A late post this month – the CEA were later than usual in publishing their installed capacity figures for July just yesterday.
July’s generation saw the second consecutive month’s year-on-year jump for coal-fired power, while the same comparisons for renewables and hydro showed little change, and a minor increase for nuclear power. Has coal resumed its upward march after a lull at the start of the year? July’s figures may not be sustained, if POSOCO’s data for the first three weeks of August are borne out in next month’s CEA data.
Up until this month, renewable data lagged conventional values by one month. The CEA have now started to publish tentative renewable generation data for the month and on the same schedule as that for other sources, so all the data shown below is current up to the end of July.
It remains to be seen how well the actual values, available a month later, match the tentative numbers. While they are fairly close for conventional sources, this data series needs several months to prove itself. In any event, all the values shown here are updated from the CEA’s tentative numbes to their actual CEA values except for the very latest month.
The 12-month moving average data shows the resumption of coal’s increase and the plateauing of renewables over the last 2-3 months quite clearly.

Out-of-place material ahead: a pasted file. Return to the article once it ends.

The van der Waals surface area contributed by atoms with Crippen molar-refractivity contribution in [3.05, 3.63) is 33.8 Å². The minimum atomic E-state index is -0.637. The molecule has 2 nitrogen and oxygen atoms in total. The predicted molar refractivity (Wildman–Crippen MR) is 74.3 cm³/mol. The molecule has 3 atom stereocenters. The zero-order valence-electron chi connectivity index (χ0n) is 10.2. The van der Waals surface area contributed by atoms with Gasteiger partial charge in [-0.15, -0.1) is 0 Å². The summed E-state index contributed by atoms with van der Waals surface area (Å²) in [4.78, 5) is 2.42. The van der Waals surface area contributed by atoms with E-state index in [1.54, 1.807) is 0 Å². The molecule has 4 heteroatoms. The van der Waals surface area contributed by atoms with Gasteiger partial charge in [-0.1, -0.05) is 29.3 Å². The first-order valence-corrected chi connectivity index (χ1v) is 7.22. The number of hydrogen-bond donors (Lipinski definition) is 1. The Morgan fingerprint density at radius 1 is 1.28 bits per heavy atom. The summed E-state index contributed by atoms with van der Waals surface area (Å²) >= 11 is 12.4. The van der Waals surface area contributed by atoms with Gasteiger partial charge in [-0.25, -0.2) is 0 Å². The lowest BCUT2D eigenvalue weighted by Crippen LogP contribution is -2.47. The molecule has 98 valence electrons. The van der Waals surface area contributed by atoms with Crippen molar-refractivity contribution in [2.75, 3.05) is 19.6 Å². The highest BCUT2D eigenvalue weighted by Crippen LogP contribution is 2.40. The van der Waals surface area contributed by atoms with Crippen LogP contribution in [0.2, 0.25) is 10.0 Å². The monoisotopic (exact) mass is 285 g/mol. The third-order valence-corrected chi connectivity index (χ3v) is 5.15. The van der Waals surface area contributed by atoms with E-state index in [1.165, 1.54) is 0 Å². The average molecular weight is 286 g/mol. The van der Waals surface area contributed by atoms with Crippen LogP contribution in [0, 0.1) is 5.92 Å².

Renewable generation this July failed to eclipse its values for the previous year – for the first time in five years. There are a couple of caveats. Firstly, the new CEA “tentative” renewable data for July lumps together all sources other than wind and solar (hence the new category – and colour – in the graphs below for the latest month – ‘All except Wind & Solar’). Secondly, there are some sizeable departures between the accumulated generation values for renewables reported by POSOCO each day and those reported by the CEA each month, especially during the monsoon. The reason for these differences is unclear. Nonetheless, renewable generation looks to be in a period of much lower growth than we have been accustomed to seeing.
With the addition of the Nabinagar TPS Unit 1 in Bihar, to be used in part for Indian Railways, and Ib Valley Unit 3 in Odisha, and with no coal retirements in July, thermal capacity increased by about the same as renewables in July.
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